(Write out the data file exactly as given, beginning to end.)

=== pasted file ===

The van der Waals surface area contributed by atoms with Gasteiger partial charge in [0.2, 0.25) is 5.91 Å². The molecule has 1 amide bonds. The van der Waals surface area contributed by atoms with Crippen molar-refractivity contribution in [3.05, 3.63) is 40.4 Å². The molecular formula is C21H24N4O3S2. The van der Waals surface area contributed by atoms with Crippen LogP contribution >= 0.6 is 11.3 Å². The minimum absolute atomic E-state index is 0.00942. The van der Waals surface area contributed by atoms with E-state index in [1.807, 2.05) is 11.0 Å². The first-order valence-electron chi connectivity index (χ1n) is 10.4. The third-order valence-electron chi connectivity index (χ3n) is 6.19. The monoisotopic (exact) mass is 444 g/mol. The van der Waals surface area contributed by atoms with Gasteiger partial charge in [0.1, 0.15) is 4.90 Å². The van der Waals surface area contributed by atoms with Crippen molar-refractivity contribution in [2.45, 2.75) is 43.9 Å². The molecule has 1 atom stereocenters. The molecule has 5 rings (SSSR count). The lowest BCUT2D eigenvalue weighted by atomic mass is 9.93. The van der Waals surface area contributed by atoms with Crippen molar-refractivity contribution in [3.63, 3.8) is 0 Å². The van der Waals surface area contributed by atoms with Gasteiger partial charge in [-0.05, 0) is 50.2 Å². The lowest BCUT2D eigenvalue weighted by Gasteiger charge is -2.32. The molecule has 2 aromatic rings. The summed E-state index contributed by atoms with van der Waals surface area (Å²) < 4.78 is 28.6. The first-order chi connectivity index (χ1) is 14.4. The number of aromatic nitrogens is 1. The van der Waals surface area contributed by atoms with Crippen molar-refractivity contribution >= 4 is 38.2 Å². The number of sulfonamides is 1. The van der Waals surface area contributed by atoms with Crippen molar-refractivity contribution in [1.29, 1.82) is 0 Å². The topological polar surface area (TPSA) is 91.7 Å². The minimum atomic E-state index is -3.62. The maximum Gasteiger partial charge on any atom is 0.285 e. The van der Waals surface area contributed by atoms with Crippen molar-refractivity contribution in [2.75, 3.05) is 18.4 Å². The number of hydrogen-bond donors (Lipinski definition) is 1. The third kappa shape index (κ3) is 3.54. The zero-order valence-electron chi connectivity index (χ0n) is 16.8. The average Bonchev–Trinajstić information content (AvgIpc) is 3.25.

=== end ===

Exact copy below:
The van der Waals surface area contributed by atoms with Gasteiger partial charge in [0.2, 0.25) is 5.91 Å². The molecule has 1 amide bonds. The van der Waals surface area contributed by atoms with Crippen molar-refractivity contribution in [3.05, 3.63) is 40.4 Å². The molecular formula is C21H24N4O3S2. The van der Waals surface area contributed by atoms with Crippen LogP contribution >= 0.6 is 11.3 Å². The minimum absolute atomic E-state index is 0.00942. The van der Waals surface area contributed by atoms with E-state index in [1.807, 2.05) is 11.0 Å². The first-order valence-electron chi connectivity index (χ1n) is 10.4. The third-order valence-electron chi connectivity index (χ3n) is 6.19. The monoisotopic (exact) mass is 444 g/mol. The van der Waals surface area contributed by atoms with Gasteiger partial charge in [0.1, 0.15) is 4.90 Å². The van der Waals surface area contributed by atoms with Crippen molar-refractivity contribution in [2.45, 2.75) is 43.9 Å². The molecule has 1 atom stereocenters. The molecule has 5 rings (SSSR count). The lowest BCUT2D eigenvalue weighted by atomic mass is 9.93. The van der Waals surface area contributed by atoms with Crippen molar-refractivity contribution in [3.63, 3.8) is 0 Å². The van der Waals surface area contributed by atoms with Gasteiger partial charge in [-0.05, 0) is 50.2 Å². The lowest BCUT2D eigenvalue weighted by Gasteiger charge is -2.32. The molecule has 2 aromatic rings. The summed E-state index contributed by atoms with van der Waals surface area (Å²) < 4.78 is 28.6. The first-order chi connectivity index (χ1) is 14.4. The number of aromatic nitrogens is 1. The van der Waals surface area contributed by atoms with Crippen molar-refractivity contribution >= 4 is 38.2 Å². The number of sulfonamides is 1. The van der Waals surface area contributed by atoms with Crippen molar-refractivity contribution in [1.29, 1.82) is 0 Å². The topological polar surface area (TPSA) is 91.7 Å². The minimum atomic E-state index is -3.62. The maximum Gasteiger partial charge on any atom is 0.285 e. The van der Waals surface area contributed by atoms with Crippen molar-refractivity contribution in [2.75, 3.05) is 18.4 Å². The number of hydrogen-bond donors (Lipinski definition) is 1. The third kappa shape index (κ3) is 3.54. The zero-order valence-electron chi connectivity index (χ0n) is 16.8. The average Bonchev–Trinajstić information content (AvgIpc) is 3.25.